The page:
Significant scientific, developmental and commercial achievements were realised during the course of the PAMELA project, even though the consortium faced many technical challenges during the critical integration phase of the project. Of note, the development of the sensor modules based on the SAW and SPR transducers proved more challenging than originally expected at the start of the project. However, the resulting technology path undertaken led to highly original solutions with the initial prototypes providing some very promising results. The PAMELA concept has evolved significantly over the duration of the project. The original concept back in 1999 for the PAMELA instrument was to be capable of providing an informed "YES/NO" decision concerning the presence of the PSA (at a concentration threshold of 4ng/ml). The sensor modules were to be based on the mTAS concept, integrating the microfluidics, surface chemistry and the transducers (either SAW or SPR). The biochemical interface was based on S-layers with immobilised selective receptors from camel antibodies engineered specifically against the target PSA molecule. This rather simple concept proved more challenging that originally anticipated, and by the end of project (31 March 2003), the technological direction had changed dramatically.
Both the SAW and SPR transducers had evolved to more sophisticated designs, whereby novel configurations were implemented. For the SAW device, this lead to the development of a new biosensor platform that combined both the SAW and the SPR sensors on the one common sensing surface. This highly innovative configuration allows for multi-parameter analysis of the sensing event, providing additional information related to the thickness, the water content and the adsorption kinetics of protein layers. For the SPR configuration, a new imagining concept was introduced that allows for an array of SPR data, hence facilitating a "fingerprint analysis" of the sensing event. As a direct result of this novel technique, partner HBM developed, marketed and launched a new product called the iSPR instrument. The biological interface also dramatically improved from the original concept. The development of the S-layer technology provided a very attractive route for the creation of the sensitive interface. Two strategies towards an ordered bio-specific interface were developed: the covalent immobilization of PSA specific cAb fragments on S-layer (SbpA) coated transducer surfaces; and coating the transducer with a novel fusion protein between an S-layer protein and a PSA specific cAb fragment. Both techniques addressed the important issues of sensitivity (towards the target PSA) and selectivity (against non-specific adsorption). Mixed SAMs of thiols were also investigated for their enormous potential as building blocks for the implementation of highly effective biochemical interfaces. The realised surfaces proved to be highly ordered, well controlled and reproducible, leading to enhanced sensor performance in terms of the sensitivity and selectivity. For the selective receptors themselves, specially engineered camel antibodies against PSA (total) and mouse monoclonal antibodies against the different PSA epitopes were realised. This offers great flexibility and enhanced array sensing capability for the development of a true "fingerprint analysis" of the PSA sensing event. An overview of the main technological achievements of PAMELA is summarised as follows: *Camel Abs bio-engineered against PSA (total) *Mouse mAbs bio-engineered against PSA (epitopes) *Nanostructured S-layer technology *Analytical charaterisations bio-interface *iSPR instrument developed + commercialised !! *SAW sensors developed *PSA sensor response 1 ng/ml (SPR), 100 ng/ml (AW) *SAW/SPR platform validated with patient serum samples As an outcome of the PAMELA project, the potential "patents and products" are summarised as follows: PATENT APPLICATIONS: *Molecular glue (LISE) *iSPR (HBM + MESA+) *S-layers (ZUF) *cAbs (VIB) *Fluidics (MESA+) *SAW/SPR platform (IMEC) PRODUCTS: *iSPR (HBM + MESA+) *mAbs (DiaMed Eurogen) *cAbs (VIB) *S-layers (ZUF) A summary of the valuable technical and management lessons learnt from the PAMELA experience can be summarised as follows: Technical lessons *Integration, integration, integration !! *Flexible, adaptable engineering solutions *Understanding of interfaces Management lessons *Large consortiums = huge opportunities, but challenging *Co-ordination separate SCIENCE + ADMINISTRATION *Consortium Agreement signed + sealed ASAP before start *Clear common consortium vision at all times Overall, PAMELA has been a highly successful and visionary project with significant outcomes. Of note, it was used as the leading example in the recently published NEXUS Association Roadmap for Medical devices as a MNT applications for Point-of-Care diagnostics.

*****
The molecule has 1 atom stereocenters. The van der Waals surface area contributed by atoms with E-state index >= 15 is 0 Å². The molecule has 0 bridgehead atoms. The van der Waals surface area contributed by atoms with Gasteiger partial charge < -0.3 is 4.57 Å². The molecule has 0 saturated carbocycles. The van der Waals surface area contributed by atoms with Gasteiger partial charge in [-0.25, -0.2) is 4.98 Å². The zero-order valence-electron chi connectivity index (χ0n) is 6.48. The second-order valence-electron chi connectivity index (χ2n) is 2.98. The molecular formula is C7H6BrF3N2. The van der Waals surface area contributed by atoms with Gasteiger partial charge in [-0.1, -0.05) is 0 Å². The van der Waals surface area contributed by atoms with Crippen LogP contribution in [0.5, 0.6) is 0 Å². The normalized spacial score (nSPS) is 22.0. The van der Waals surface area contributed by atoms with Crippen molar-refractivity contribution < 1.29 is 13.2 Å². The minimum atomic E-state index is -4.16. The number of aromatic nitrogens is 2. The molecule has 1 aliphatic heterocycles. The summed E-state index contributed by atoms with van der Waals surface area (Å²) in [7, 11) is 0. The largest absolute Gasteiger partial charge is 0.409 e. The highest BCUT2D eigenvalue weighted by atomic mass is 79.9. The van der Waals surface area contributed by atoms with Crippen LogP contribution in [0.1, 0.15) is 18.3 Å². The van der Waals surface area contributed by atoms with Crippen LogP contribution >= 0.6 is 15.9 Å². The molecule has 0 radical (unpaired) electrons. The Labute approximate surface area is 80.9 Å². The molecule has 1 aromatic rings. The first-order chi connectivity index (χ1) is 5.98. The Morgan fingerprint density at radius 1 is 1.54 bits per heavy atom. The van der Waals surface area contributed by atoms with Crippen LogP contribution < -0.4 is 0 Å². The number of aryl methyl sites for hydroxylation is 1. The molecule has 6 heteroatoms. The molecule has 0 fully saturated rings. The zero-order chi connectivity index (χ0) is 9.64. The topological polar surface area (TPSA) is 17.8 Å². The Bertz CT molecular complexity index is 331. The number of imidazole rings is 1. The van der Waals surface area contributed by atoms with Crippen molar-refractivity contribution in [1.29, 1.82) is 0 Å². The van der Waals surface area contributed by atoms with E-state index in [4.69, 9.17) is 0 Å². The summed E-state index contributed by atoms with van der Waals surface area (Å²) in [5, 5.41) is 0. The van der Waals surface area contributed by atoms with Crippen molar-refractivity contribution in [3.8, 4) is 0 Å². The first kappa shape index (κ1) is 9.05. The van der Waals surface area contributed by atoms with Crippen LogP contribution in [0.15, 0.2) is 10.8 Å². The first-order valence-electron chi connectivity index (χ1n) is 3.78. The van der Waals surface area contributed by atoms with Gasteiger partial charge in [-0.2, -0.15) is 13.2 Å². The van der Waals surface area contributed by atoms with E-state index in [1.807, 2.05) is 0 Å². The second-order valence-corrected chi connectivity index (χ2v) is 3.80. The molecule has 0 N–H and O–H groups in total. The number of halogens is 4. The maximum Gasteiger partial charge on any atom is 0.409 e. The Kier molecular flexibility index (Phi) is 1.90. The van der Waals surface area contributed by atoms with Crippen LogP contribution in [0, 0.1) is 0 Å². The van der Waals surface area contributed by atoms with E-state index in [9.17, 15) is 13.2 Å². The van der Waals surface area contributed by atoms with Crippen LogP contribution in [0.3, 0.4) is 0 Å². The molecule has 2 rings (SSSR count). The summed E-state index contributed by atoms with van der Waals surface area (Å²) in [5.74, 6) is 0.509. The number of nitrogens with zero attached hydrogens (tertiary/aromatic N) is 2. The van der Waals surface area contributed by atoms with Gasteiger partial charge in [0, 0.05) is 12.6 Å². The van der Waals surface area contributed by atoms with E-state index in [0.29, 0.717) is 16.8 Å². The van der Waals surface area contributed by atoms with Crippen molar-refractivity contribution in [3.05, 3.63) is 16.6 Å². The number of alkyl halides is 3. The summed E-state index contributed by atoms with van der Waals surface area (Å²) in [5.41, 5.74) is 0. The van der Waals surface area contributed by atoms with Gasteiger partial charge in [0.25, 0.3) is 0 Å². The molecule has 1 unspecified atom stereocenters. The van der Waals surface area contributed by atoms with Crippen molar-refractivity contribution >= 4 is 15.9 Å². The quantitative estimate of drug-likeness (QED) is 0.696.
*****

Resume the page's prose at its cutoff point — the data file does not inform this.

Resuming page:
Funding SchemeCSC - Cost-sharing contracts
3871 JJ Hoevelaken
7522 NB Enschede
7522 NB Enschede